Nizhny Novgorod

Travel Guide Europe Russia Volga Region Nizhny Novgorod



Nizhny Novgorod is a city in the Russian federal district Volga Region and one of the biggest cities in the country with slightly under 1.3 million inhabitants. It is the economic and cultural center of the vast Volga economic region, and also the administrative center of Nizhny Novgorod Oblast and Volga Federal District. From 1932 to 1990 the city was known as Gorky (Го́рький), after the writer Maxim Gorky. Following the fall of the Soviet Union, the old name was restored. Do not confuse Nizhny Novgorod with Novgorod (or, fully, Veliky Novgorod), which is a different city. In particular, do not shorten the name Nizhny Novgorod to Novgorod.




  • Centre - It is formed around the Kremlin. The city center is not at the center, as in other cities. In Nizhny Novgorod the center is in the northeast. Includes the Kremlin, from which the central streets Bolshaya Pokrovskaya and Rozhdestvenskaya. Here is a large number of architecture of the 18th and 19th centuries, museums, theaters, nightclubs, restaurants and everything that is necessary for a fun holiday.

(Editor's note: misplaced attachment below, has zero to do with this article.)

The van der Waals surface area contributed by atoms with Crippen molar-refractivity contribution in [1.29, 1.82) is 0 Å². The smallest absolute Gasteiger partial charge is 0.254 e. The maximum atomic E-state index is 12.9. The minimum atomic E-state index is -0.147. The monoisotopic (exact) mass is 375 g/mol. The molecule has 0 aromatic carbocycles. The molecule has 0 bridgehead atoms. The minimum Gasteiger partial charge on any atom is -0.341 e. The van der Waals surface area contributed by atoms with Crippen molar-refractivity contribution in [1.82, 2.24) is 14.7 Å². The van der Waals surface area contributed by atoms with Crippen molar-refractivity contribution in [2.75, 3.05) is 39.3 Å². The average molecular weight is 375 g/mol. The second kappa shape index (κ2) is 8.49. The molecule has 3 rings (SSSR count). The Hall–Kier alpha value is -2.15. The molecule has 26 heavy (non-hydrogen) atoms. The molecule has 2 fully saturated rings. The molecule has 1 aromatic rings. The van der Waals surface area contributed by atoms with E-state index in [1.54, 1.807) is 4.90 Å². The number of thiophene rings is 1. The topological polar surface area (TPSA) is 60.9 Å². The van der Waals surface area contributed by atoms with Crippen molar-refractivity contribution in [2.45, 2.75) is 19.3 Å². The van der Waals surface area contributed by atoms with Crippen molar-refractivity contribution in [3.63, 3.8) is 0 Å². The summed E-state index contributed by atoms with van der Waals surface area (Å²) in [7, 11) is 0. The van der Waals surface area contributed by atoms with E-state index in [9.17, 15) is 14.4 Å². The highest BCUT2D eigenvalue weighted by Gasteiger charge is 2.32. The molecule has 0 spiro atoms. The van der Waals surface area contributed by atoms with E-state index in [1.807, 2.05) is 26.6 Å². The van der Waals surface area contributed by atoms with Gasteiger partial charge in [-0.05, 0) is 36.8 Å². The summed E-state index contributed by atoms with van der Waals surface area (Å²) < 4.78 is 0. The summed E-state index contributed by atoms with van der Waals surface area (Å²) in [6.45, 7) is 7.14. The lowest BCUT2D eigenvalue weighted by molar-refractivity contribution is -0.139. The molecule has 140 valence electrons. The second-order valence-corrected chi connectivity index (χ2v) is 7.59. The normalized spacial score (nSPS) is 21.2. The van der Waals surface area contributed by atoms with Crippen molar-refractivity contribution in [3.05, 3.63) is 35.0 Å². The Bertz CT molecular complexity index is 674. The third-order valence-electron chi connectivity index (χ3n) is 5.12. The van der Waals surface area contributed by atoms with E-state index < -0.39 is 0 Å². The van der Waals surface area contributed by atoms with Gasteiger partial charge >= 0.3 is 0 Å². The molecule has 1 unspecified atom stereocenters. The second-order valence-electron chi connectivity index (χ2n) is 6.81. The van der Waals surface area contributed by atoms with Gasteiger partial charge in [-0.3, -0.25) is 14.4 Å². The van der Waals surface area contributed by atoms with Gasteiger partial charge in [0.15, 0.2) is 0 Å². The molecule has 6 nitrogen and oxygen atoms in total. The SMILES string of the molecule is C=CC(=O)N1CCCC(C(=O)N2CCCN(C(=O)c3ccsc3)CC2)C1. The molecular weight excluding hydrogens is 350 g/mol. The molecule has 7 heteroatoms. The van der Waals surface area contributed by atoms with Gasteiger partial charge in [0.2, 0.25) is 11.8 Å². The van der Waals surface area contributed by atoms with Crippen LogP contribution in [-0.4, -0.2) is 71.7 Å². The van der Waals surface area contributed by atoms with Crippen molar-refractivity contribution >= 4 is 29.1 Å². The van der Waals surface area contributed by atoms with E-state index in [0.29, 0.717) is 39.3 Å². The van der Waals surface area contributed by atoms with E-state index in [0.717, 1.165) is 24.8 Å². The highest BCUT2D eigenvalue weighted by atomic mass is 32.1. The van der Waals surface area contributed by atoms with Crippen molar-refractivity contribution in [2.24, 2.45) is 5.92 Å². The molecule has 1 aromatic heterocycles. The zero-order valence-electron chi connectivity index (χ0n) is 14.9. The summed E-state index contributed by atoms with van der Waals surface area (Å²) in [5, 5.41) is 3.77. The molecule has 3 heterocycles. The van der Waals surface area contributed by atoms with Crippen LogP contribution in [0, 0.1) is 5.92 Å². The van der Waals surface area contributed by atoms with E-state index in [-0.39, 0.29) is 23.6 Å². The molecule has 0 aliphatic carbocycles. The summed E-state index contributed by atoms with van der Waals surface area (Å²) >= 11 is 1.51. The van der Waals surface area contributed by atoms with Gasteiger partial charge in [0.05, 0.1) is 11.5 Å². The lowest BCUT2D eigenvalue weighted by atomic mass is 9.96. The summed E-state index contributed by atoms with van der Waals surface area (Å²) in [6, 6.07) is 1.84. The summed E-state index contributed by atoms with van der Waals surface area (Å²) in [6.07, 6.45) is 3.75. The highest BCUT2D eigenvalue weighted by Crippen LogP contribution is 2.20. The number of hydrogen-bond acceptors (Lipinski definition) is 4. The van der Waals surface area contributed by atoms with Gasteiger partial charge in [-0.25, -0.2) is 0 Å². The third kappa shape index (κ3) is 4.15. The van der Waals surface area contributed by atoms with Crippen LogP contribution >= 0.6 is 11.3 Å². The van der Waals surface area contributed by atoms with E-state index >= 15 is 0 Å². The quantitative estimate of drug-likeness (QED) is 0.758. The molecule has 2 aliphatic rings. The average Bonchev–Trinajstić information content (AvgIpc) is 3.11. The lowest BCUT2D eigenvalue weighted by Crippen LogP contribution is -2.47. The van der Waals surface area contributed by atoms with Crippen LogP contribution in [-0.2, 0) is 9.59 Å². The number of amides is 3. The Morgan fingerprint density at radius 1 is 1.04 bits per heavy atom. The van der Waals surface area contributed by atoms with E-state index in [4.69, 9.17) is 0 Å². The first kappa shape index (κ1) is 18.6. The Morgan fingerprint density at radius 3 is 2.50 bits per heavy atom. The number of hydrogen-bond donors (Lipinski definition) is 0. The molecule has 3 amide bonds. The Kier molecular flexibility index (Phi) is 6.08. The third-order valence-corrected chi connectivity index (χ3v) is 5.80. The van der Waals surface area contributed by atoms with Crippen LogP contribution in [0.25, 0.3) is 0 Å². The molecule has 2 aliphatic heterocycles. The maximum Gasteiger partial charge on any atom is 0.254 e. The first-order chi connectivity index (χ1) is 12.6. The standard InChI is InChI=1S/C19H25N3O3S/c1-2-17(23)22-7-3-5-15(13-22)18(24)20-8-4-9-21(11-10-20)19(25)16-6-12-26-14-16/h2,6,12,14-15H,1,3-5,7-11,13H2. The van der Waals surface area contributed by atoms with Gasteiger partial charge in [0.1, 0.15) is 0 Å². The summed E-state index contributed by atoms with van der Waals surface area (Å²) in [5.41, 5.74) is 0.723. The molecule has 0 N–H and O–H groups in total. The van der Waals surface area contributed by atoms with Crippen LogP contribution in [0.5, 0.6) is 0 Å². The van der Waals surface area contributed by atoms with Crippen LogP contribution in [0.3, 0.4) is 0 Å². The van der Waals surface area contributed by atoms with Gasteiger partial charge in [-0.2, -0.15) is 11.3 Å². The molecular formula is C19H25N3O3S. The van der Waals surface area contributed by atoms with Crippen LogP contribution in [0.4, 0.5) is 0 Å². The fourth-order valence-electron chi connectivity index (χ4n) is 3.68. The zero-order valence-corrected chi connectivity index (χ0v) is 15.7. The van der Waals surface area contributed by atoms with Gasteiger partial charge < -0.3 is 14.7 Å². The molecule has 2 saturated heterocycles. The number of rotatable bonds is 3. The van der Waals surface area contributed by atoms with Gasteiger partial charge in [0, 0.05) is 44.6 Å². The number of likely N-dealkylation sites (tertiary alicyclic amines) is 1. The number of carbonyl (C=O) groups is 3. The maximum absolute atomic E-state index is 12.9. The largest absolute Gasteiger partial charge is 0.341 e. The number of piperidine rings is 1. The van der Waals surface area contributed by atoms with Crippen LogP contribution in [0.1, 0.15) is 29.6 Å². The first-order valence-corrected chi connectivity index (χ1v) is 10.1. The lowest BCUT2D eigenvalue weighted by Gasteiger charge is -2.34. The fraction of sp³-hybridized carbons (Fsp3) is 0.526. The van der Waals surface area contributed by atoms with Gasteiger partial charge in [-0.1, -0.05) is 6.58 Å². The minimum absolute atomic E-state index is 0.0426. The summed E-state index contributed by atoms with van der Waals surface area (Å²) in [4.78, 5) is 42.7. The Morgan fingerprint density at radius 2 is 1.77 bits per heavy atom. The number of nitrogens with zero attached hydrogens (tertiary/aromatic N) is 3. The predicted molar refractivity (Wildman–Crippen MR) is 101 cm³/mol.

• Prioksky District - Along the whole district, on the right bank of the Oka, is a huge park "Shveytsariya" (Switzerland). Also on its territory is the forest park Shchelokovsky farm known as the Museum of Wooden Architecture.
  • Sovetsky District - This district is not remarkable, except for the Ice Palace of Sports.
  • Kanavino - Perhaps, this is the most commercial district of the city. This is not surprising, since here is the famous Nizhny Novgorod Fair. However, only the Main Fair Building, the Alexander Nevsky Cathedral and the Transfiguration Cathedral were left from the previous fair. All of them are popular symbols of the city. In this district, the largest number of all kinds of malls, markets, bazaars and retail stores. This can be seen immediately at the exit from the Moskovsky railway terminal. At the Revolution Square are located at once three huge malls. Behind the station there are two more.